When the former British politician Virginia Bottomley first became a member of parliament back in the mid-1980s she either wore a black suit, a grey suit or a navy blue suit.
It is not that she had anything against bright colours. But as one of just 23 female MPs out of a total of 650, she had no desire to stand out any further.
"It was like, 'If you don't mention that I'm not a man, I won't mention it either,'" says Baroness Bottomley, who was in Dubai this week to speak at an event about diversity in the boardroom co-hosted by the London Business School and the executive search firm, Odgers Berndtson.
Yet she became and remains a staunch advocate for women in business. Two things changed her attitude. The first was witnessing obstacles faced by her two daughters, who both attended Cambridge University. The second was a realisation that dawned on her while she was secretary of state for health. About 1 million people worked for the NHS and more than three quarters of them were women, yet all of the top management were men.
"I thought, 'This can only be prejudice that none of the women are getting through.' Often, the women were better qualified," Lady Bottomley says.
She began to look at the underlying issues and concluded women tended to be less assertive, more apologetic and harboured more self-doubt.
"They need mentoring. But once they do a job, they get involved, are committed, they are resilient, they are loyal and they are task orientated," she says.
Although she became interested in women's advancement while still in office, it was not until she left that she was able to directly make a difference in boardrooms.
Lady Bottomley left politics 13 years ago to enter the world of business as the chairwoman of the board practice for Odgers Berndtson, a global recruiter for senior executives.
It was not always easy to persuade companies of the merits in appointing women to senior positions. About 10 years ago, she asked the boss of a FTSE 100 construction company whether gender would be an issue when searching for a new non-executive director.
"He said, 'Oh I don't think we could take that risk [of hiring a woman] in our company,'" says the Baroness, who holds a number of important roles herself, including being on the supervisory board of AkzoNobel NV and a trustee of The Economistnewspaper. "I think I laughed," she adds.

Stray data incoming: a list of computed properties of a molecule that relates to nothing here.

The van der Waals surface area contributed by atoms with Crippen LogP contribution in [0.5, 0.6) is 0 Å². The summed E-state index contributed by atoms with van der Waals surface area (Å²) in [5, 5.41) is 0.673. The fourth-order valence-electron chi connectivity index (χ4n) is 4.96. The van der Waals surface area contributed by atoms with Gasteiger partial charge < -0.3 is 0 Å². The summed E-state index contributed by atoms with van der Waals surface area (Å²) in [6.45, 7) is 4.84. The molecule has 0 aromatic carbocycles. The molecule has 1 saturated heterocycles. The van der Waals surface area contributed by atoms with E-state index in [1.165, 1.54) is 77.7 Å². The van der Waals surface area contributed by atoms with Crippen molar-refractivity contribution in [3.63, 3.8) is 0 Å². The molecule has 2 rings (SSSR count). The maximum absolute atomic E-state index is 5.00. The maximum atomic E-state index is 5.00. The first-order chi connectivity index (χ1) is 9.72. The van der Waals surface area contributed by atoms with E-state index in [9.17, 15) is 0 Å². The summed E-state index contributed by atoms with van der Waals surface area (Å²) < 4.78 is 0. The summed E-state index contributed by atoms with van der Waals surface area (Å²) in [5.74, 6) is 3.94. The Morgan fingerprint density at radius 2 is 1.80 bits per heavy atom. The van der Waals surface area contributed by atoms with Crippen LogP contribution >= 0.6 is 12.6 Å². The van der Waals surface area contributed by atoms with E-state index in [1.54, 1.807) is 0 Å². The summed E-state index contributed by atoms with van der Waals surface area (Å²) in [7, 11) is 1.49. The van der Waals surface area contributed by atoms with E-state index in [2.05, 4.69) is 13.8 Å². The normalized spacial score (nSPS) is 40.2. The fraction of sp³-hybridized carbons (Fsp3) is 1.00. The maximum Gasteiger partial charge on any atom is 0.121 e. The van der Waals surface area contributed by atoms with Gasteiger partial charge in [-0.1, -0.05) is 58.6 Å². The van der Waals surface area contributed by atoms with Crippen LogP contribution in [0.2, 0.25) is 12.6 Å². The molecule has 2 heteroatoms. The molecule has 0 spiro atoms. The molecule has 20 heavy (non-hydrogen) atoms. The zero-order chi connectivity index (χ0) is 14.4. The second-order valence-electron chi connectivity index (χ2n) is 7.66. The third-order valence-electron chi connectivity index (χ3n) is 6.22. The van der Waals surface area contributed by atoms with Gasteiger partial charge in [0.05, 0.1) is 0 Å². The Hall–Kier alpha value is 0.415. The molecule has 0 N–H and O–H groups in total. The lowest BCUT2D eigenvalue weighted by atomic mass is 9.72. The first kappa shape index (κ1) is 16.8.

Times have changed since then and more women now do make executive search shortlists, even if the proportion of men to women is not yet equal.
"It depends a lot on the industry," says Nick Pinner, an associate in Odgers Berndtson's Dubai office.
"We find there are more prominent women on shortlists in areas such as consumer, media, fast-food and drinks. Where you don't see as many women on shortlists is in technical infrastructure industries and construction industries," he adds.
Konstantina Sakellariou, the marketing and operations director for the executive search firm, Stanton Chase, agrees.
She says more senior female executives can be found in sectors such as human resources, marketing and branding. But the lower numbers of women in more technical industries is not necessarily because they are made unwelcome. A lot depends on the choices of women themselves.
Long, unpredictable working hours and frequent travel tend to not be favoured by women, which is why men dominate more in some industries, says Ms Sakellariou.
"In general, though, brilliant examples in the local, regional and international market prove that if a woman decides to put in the needed effort, dedication and work, she is definitely competitive and successfully reaches the levels of leadership she desires," she says.